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Theatre and Evolution from Ibsen to Beckett

Theatre and Evolution from Ibsen to Beckett

Copyright Date: 2015
Pages: 400
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  • Book Info
    Theatre and Evolution from Ibsen to Beckett
    Book Description:

    Evolutionary theory made its stage debut as early as the 1840s, reflecting a scientific advancement that was fast changing the world. Tracing this development in dozens of mainstream European and American plays, as well as in circus, vaudeville, pantomime, and "missing link" performances,Theatre and Evolution from Ibsen to Beckettreveals the deep, transformative entanglement among science, art, and culture in modern times.

    The stage proved to be no mere handmaiden to evolutionary science, though, often resisting and altering the ideas at its core. Many dramatists cast suspicion on the arguments of evolutionary theory and rejected its claims, even as they entertained its thrilling possibilities. Engaging directly with the relation of science and culture, this book considers the influence of not only Darwin but also Lamarck, Chambers, Spencer, Wallace, Haeckel, de Vries, and other evolutionists on 150 years of theater. It shares significant new insights into the work of Ibsen, Shaw, Wilder, and Beckett, and writes female playwrights, such as Susan Glaspell and Elizabeth Baker, into the theatrical record, unpacking their dramatic explorations of biological determinism, gender essentialism, the maternal instinct, and the "cult of motherhood."

    It is likely that more people encountered evolution at the theater than through any other art form in the late nineteenth and early twentieth centuries. Considering the liveliness and immediacy of the theater and its reliance on a diverse community of spectators and the power that entails, this book is a key text for grasping the extent of the public's adaptation to the new theory and the legacy of its representation on the perceived legitimacy (or illegitimacy) of scientific work.

    eISBN: 978-0-231-53892-3
    Subjects: Performing Arts, Ecology & Evolutionary Biology, Language & Literature

Table of Contents

  1. Front Matter
    (pp. I-VI)
  2. Table of Contents
    (pp. VII-VIII)
  3. Preface
    (pp. IX-X)
  4. Acknowledgments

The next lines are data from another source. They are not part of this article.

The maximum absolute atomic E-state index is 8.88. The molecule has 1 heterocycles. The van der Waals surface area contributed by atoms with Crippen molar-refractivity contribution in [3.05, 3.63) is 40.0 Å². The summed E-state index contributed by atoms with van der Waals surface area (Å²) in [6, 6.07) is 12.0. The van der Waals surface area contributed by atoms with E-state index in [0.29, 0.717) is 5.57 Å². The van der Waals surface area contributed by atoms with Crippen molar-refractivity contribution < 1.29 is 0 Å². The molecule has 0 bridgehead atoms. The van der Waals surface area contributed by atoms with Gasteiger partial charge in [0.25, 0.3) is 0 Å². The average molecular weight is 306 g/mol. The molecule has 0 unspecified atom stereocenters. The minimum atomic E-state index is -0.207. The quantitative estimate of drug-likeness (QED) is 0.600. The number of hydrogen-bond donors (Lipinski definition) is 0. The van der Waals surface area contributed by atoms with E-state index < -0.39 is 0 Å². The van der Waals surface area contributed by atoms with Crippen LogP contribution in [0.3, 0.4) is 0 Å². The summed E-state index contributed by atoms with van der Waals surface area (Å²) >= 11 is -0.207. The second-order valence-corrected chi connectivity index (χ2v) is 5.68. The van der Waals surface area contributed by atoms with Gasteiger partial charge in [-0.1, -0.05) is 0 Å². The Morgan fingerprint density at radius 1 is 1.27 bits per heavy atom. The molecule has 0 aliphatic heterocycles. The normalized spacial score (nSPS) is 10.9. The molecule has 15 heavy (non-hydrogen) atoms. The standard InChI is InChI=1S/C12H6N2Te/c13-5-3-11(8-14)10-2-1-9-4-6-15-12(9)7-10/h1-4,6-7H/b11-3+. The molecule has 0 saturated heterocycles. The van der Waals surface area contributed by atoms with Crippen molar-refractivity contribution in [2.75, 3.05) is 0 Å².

(pp. XI-XVI)
  5. Introduction
    (pp. 1-19)

    An amused writer in theGalaxyin 1873 noted the “universal drenching” of literature and journalistic writing with Charles Darwin’s ideas.¹ The concept of evolution caught the public imagination as no other scientific idea. There have been many studies of evolution in the novel (Gillian Beer, George Levine, Gowan Dawson, and many others); poetry (John Holmes); the visual arts; music; and other art forms, but apart from Jane R. Goodall’s groundbreakingPerformance and Evolution in the Age of Darwin, little consideration has been given to theatre in this context. This is a striking gap, given the popularity and variety of...

  6. 1 “I’m Evolving!”: Birds, Beasts, and Parodies
    (pp. 20-37)

    Victorians lived in a cultural landscape in which “curiosity was a great leveler.”¹ Every type of theatrical performance was on offer, from melodramas (and their even more spectacular cousins, the equestrian melodramas) to pantomime to music hall to fairground shows, circus,tableux vivants, and public exhibitions. These shows cut across class divisions and catered to all kinds of audiences, a thriving theatrical eclecticism that lasted the entire century.² The combination of entertainment and education was a particularly potent one in an age of reform and progress. New spaces like zoos and museums were opening up all the time where the...

  7. 2 Confronting the Serious Side
    (pp. 38-62)

    More serious attempts to incorporate evolution thematically into plays were taking place, and many of these hinge on the relationship of people to their environments. Downing Cless has argued that by the mid-Victorian period, with the development of domestic drama, settings move indoors: “Nature does not disappear, . . . but it is distanced—what’s outside the window or what’s down the stream.”¹ While appealing in its simplicity, there are significant exceptions to this claim. Henrik Ibsen’s plays do feature people talking intensely in rooms, but they also emphasize and indeed rely on their natural settings (Ghostswith its ceaseless...

  8. 3 “On the Contrary!”: Ibsen’s Evolutionary Vision
    (pp. 63-91)